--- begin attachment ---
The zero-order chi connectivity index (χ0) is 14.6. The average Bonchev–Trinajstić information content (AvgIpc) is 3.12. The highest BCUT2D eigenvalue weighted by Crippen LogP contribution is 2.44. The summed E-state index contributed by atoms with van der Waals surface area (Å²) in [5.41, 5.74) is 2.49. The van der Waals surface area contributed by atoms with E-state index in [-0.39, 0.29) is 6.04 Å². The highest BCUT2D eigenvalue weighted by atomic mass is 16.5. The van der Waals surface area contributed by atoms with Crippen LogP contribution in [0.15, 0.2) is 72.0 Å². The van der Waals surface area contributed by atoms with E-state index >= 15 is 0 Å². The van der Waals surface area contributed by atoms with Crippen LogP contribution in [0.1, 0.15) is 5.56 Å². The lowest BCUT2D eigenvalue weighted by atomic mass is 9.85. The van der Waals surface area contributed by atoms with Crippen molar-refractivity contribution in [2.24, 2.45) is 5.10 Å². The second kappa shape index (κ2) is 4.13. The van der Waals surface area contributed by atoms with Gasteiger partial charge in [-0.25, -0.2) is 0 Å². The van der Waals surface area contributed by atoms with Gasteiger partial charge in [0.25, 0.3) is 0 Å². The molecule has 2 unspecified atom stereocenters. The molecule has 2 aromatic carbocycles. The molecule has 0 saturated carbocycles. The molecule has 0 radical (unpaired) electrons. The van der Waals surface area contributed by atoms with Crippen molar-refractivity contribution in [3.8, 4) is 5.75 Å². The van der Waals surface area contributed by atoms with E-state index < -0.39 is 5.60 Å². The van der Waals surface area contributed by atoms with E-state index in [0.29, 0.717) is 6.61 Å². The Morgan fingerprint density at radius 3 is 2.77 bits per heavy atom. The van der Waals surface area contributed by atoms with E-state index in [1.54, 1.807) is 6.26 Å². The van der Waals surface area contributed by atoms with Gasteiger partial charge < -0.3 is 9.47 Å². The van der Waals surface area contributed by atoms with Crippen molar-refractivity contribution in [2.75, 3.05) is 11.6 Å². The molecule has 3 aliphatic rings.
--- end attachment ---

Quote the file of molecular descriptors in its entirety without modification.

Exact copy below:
The zero-order chi connectivity index (χ0) is 14.6. The average Bonchev–Trinajstić information content (AvgIpc) is 3.12. The highest BCUT2D eigenvalue weighted by Crippen LogP contribution is 2.44. The summed E-state index contributed by atoms with van der Waals surface area (Å²) in [5.41, 5.74) is 2.49. The van der Waals surface area contributed by atoms with E-state index in [-0.39, 0.29) is 6.04 Å². The highest BCUT2D eigenvalue weighted by atomic mass is 16.5. The van der Waals surface area contributed by atoms with Crippen LogP contribution in [0.15, 0.2) is 72.0 Å². The van der Waals surface area contributed by atoms with E-state index >= 15 is 0 Å². The van der Waals surface area contributed by atoms with Crippen LogP contribution in [0.1, 0.15) is 5.56 Å². The lowest BCUT2D eigenvalue weighted by atomic mass is 9.85. The van der Waals surface area contributed by atoms with Crippen molar-refractivity contribution in [2.24, 2.45) is 5.10 Å². The second kappa shape index (κ2) is 4.13. The van der Waals surface area contributed by atoms with Gasteiger partial charge in [-0.25, -0.2) is 0 Å². The van der Waals surface area contributed by atoms with Gasteiger partial charge in [0.25, 0.3) is 0 Å². The molecule has 2 unspecified atom stereocenters. The molecule has 2 aromatic carbocycles. The molecule has 0 saturated carbocycles. The molecule has 0 radical (unpaired) electrons. The van der Waals surface area contributed by atoms with Crippen molar-refractivity contribution in [3.8, 4) is 5.75 Å². The van der Waals surface area contributed by atoms with E-state index < -0.39 is 5.60 Å². The van der Waals surface area contributed by atoms with E-state index in [0.29, 0.717) is 6.61 Å². The Morgan fingerprint density at radius 3 is 2.77 bits per heavy atom. The van der Waals surface area contributed by atoms with E-state index in [1.54, 1.807) is 6.26 Å². The van der Waals surface area contributed by atoms with Gasteiger partial charge < -0.3 is 9.47 Å². The van der Waals surface area contributed by atoms with Crippen molar-refractivity contribution in [2.75, 3.05) is 11.6 Å². The molecule has 3 aliphatic rings.